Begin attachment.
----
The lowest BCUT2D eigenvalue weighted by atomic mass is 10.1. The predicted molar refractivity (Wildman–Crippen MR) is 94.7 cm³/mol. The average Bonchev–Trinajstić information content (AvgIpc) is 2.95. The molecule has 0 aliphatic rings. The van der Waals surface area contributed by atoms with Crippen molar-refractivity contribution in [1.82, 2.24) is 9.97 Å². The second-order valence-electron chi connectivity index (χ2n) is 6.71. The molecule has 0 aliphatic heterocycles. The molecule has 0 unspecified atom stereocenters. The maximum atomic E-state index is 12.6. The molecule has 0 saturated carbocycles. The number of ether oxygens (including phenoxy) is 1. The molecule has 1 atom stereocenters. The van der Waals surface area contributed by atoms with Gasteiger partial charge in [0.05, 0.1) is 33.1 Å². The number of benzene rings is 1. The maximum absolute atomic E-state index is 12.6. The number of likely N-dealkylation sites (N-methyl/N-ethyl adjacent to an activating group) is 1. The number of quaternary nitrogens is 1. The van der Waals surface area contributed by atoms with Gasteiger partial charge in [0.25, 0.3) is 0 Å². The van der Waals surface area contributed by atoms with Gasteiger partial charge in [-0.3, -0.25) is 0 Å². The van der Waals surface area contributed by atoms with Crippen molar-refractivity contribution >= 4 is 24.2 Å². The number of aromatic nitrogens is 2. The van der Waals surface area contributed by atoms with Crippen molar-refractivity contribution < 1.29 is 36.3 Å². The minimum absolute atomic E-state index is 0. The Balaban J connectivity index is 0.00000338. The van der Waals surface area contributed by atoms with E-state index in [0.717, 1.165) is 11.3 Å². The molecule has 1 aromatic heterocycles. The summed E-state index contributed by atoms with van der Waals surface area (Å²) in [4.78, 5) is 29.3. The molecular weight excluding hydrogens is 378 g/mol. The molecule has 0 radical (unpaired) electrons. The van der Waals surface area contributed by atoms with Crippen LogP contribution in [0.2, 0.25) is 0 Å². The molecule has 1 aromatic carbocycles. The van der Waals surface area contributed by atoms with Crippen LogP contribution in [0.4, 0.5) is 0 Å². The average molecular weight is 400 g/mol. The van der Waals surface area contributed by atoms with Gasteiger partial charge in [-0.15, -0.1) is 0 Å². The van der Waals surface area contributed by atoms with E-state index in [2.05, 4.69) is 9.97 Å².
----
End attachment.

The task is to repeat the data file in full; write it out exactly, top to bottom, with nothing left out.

The lowest BCUT2D eigenvalue weighted by atomic mass is 10.1. The predicted molar refractivity (Wildman–Crippen MR) is 94.7 cm³/mol. The average Bonchev–Trinajstić information content (AvgIpc) is 2.95. The molecule has 0 aliphatic rings. The van der Waals surface area contributed by atoms with Crippen molar-refractivity contribution in [1.82, 2.24) is 9.97 Å². The second-order valence-electron chi connectivity index (χ2n) is 6.71. The molecule has 0 aliphatic heterocycles. The molecule has 0 unspecified atom stereocenters. The maximum atomic E-state index is 12.6. The molecule has 0 saturated carbocycles. The number of ether oxygens (including phenoxy) is 1. The molecule has 1 atom stereocenters. The van der Waals surface area contributed by atoms with Gasteiger partial charge in [0.05, 0.1) is 33.1 Å². The number of benzene rings is 1. The maximum absolute atomic E-state index is 12.6. The number of likely N-dealkylation sites (N-methyl/N-ethyl adjacent to an activating group) is 1. The number of quaternary nitrogens is 1. The van der Waals surface area contributed by atoms with Gasteiger partial charge in [0.25, 0.3) is 0 Å². The van der Waals surface area contributed by atoms with Gasteiger partial charge in [-0.3, -0.25) is 0 Å². The van der Waals surface area contributed by atoms with Crippen molar-refractivity contribution >= 4 is 24.2 Å². The number of aromatic nitrogens is 2. The van der Waals surface area contributed by atoms with Crippen molar-refractivity contribution < 1.29 is 36.3 Å². The minimum absolute atomic E-state index is 0. The Balaban J connectivity index is 0.00000338. The van der Waals surface area contributed by atoms with E-state index in [0.717, 1.165) is 11.3 Å². The molecule has 1 aromatic heterocycles. The summed E-state index contributed by atoms with van der Waals surface area (Å²) in [4.78, 5) is 29.3. The molecular weight excluding hydrogens is 378 g/mol. The molecule has 0 radical (unpaired) electrons. The van der Waals surface area contributed by atoms with Crippen LogP contribution in [0.2, 0.25) is 0 Å². The molecule has 1 aromatic carbocycles. The van der Waals surface area contributed by atoms with Crippen LogP contribution in [0.4, 0.5) is 0 Å². The average molecular weight is 400 g/mol. The van der Waals surface area contributed by atoms with Gasteiger partial charge in [-0.15, -0.1) is 0 Å². The van der Waals surface area contributed by atoms with E-state index in [2.05, 4.69) is 9.97 Å².